Extra bits

The list price for the Carrera 4 is $221K. With the options running close to $25K over and above the out-of-the-box asking price, the 911 is by no means a cheap car. Of the options available, we’d certainly go for the PDK transmission ($6K) over the standard seven-speed manual box, and the electric glass sunroof ($5170). At $5010, the front axle lift might be a step too far, as we found the standard ride height more than capable of managing judder bars at very low speed. Our test car’s 20-inch Carrera Classic wheels don’t come cheap (at $5500), but they’re cool, so we’d either fork out for them or go for the slightly more cost-effective 20-inch Sport Design wheels ($3900). 

One nifty feature our test car was fitted with that we quite liked was the lane-change assist ($1590). Using radar sensors, the system issues a warning signal via the door mirror whenever a vehicle rapidly enters your blind spot on either side of the car. One option not fitted to the test car that we’re always a fan of is adaptive cruise control, and at $4320 it seems a good box to tick.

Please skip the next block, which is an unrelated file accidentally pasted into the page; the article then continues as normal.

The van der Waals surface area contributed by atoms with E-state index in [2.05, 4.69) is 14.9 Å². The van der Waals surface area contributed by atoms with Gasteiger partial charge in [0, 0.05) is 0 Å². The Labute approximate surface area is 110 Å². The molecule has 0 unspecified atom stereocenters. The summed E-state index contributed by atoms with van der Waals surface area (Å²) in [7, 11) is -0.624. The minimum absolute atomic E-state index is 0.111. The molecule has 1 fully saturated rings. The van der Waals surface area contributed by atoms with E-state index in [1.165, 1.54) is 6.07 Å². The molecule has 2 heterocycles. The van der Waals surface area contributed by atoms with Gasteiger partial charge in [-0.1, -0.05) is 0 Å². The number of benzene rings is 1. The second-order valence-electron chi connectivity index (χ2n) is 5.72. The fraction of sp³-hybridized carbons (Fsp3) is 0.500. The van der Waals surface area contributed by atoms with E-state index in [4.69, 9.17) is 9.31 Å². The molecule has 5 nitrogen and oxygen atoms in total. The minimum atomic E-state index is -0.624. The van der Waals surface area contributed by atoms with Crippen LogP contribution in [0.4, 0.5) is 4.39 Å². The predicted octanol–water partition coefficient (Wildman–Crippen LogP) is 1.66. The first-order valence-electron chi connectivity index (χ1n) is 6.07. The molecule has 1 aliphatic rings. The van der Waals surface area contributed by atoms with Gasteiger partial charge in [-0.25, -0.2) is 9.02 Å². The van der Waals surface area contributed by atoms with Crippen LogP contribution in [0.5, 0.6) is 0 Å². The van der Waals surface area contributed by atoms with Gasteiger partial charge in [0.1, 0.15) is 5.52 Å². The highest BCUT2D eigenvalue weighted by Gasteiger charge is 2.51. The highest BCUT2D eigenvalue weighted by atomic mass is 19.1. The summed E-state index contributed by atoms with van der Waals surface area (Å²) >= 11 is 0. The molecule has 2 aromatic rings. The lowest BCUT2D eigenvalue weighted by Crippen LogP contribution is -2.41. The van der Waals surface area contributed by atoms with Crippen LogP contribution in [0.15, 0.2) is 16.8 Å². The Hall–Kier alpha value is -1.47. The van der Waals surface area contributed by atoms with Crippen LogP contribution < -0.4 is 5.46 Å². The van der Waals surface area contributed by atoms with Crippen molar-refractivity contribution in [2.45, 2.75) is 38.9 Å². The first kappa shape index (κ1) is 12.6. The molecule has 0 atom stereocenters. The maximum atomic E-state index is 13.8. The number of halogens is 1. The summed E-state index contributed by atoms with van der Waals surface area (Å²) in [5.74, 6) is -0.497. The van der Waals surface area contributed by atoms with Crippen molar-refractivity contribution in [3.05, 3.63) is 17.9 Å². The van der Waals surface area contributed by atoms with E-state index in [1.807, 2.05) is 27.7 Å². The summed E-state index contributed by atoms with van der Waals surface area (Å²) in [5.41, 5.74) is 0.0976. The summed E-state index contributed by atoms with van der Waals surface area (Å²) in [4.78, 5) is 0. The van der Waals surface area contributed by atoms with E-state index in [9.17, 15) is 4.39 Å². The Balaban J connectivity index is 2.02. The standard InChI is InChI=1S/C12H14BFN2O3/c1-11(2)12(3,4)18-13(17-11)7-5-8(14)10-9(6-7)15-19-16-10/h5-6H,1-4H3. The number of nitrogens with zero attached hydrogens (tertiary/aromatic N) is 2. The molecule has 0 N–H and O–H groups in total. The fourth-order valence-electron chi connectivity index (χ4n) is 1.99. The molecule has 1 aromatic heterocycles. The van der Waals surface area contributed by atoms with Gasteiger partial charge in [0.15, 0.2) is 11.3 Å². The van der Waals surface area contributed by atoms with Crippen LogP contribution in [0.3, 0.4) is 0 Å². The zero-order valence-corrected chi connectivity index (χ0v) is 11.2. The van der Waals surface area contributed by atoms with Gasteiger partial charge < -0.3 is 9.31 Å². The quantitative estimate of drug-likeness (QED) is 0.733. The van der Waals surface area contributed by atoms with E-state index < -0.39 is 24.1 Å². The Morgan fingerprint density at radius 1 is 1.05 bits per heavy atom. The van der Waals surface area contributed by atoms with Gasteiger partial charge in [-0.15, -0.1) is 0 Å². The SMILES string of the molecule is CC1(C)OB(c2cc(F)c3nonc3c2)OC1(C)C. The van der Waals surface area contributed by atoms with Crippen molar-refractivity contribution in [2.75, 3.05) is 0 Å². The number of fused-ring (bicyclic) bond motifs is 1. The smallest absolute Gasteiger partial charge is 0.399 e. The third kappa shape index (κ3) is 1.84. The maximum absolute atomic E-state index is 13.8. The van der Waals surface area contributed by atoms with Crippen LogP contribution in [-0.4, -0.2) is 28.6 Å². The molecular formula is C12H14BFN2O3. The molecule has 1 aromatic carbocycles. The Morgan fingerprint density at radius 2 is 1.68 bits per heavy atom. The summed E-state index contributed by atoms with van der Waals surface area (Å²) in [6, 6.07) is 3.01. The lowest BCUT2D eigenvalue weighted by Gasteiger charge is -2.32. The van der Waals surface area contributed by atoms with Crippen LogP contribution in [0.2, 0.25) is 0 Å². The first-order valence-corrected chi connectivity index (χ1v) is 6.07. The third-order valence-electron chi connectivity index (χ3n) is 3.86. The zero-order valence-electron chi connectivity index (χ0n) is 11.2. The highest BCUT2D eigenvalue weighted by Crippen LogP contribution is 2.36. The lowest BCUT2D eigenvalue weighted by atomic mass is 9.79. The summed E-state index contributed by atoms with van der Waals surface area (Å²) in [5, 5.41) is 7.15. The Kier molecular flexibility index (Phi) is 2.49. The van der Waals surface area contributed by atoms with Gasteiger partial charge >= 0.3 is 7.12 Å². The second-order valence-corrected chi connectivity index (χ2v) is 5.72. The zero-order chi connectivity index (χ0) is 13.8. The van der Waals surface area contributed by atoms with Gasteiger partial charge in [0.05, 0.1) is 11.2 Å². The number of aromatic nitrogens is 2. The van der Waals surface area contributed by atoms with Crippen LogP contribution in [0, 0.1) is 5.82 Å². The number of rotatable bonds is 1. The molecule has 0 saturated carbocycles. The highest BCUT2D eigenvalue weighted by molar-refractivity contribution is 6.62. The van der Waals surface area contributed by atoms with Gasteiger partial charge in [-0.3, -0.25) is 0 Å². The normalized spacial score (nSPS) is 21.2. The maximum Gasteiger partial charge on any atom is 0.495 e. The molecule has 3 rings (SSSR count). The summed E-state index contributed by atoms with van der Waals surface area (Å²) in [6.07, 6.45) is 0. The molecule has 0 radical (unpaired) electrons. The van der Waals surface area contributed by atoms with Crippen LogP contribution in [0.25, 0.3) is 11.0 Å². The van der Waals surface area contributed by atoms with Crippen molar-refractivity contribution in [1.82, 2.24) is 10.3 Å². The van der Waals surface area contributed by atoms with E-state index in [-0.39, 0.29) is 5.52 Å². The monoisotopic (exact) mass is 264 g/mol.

The buyer

The smart money often waits for the second version of any car to be released to ensure the gain of any goodies the manufacturer may have deliberately left off the earlier model to save something cool for the next one, and it also means the manufacturer will have ironed out any crinkles that may have appeared in the original iteration. In the case of the second-generation 991, Porsche has thrown the ironing board out the window and put a couple of turbochargers in its place. In this brave new world of turbocharging across the range for Porsche, we’re quite sure its faithful will follow. Which makes us wonder why it’s taken the big step of turbocharging the standard 911 to appease the trees and save us some fuel — which are both good things — and hasn’t gone a step further by using the tech available to it via the 918 and gone hybrid to achieve more of both? I’d suggest keeping an eye on the second version of the next 911 generation for that one.